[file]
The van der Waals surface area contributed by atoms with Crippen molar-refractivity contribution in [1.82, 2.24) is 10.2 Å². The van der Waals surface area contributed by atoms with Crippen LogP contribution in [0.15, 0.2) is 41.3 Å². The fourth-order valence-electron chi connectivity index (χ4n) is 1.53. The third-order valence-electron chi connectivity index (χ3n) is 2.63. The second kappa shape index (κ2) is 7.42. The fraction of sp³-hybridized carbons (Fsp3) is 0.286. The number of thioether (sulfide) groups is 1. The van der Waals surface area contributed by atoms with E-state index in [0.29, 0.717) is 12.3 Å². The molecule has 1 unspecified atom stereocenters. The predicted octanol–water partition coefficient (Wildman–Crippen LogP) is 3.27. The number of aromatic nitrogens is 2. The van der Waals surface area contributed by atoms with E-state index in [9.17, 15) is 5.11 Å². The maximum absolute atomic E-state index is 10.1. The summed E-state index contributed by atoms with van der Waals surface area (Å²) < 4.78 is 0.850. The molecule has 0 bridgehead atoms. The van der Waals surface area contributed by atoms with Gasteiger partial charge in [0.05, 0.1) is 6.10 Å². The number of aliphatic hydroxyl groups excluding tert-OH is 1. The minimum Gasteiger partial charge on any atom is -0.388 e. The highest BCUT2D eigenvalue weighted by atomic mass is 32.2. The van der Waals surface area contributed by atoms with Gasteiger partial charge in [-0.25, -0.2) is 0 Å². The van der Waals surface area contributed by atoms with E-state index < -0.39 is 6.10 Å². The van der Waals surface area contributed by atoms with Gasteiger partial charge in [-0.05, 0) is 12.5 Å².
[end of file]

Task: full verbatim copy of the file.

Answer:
The van der Waals surface area contributed by atoms with Crippen molar-refractivity contribution in [1.82, 2.24) is 10.2 Å². The van der Waals surface area contributed by atoms with Crippen LogP contribution in [0.15, 0.2) is 41.3 Å². The fourth-order valence-electron chi connectivity index (χ4n) is 1.53. The third-order valence-electron chi connectivity index (χ3n) is 2.63. The second kappa shape index (κ2) is 7.42. The fraction of sp³-hybridized carbons (Fsp3) is 0.286. The number of thioether (sulfide) groups is 1. The van der Waals surface area contributed by atoms with E-state index in [0.29, 0.717) is 12.3 Å². The molecule has 1 unspecified atom stereocenters. The predicted octanol–water partition coefficient (Wildman–Crippen LogP) is 3.27. The number of aromatic nitrogens is 2. The van der Waals surface area contributed by atoms with E-state index in [9.17, 15) is 5.11 Å². The maximum absolute atomic E-state index is 10.1. The summed E-state index contributed by atoms with van der Waals surface area (Å²) < 4.78 is 0.850. The molecule has 0 bridgehead atoms. The van der Waals surface area contributed by atoms with Gasteiger partial charge in [0.05, 0.1) is 6.10 Å². The number of aliphatic hydroxyl groups excluding tert-OH is 1. The minimum Gasteiger partial charge on any atom is -0.388 e. The highest BCUT2D eigenvalue weighted by atomic mass is 32.2. The van der Waals surface area contributed by atoms with Gasteiger partial charge in [-0.25, -0.2) is 0 Å². The van der Waals surface area contributed by atoms with E-state index < -0.39 is 6.10 Å². The van der Waals surface area contributed by atoms with Gasteiger partial charge in [-0.05, 0) is 12.5 Å².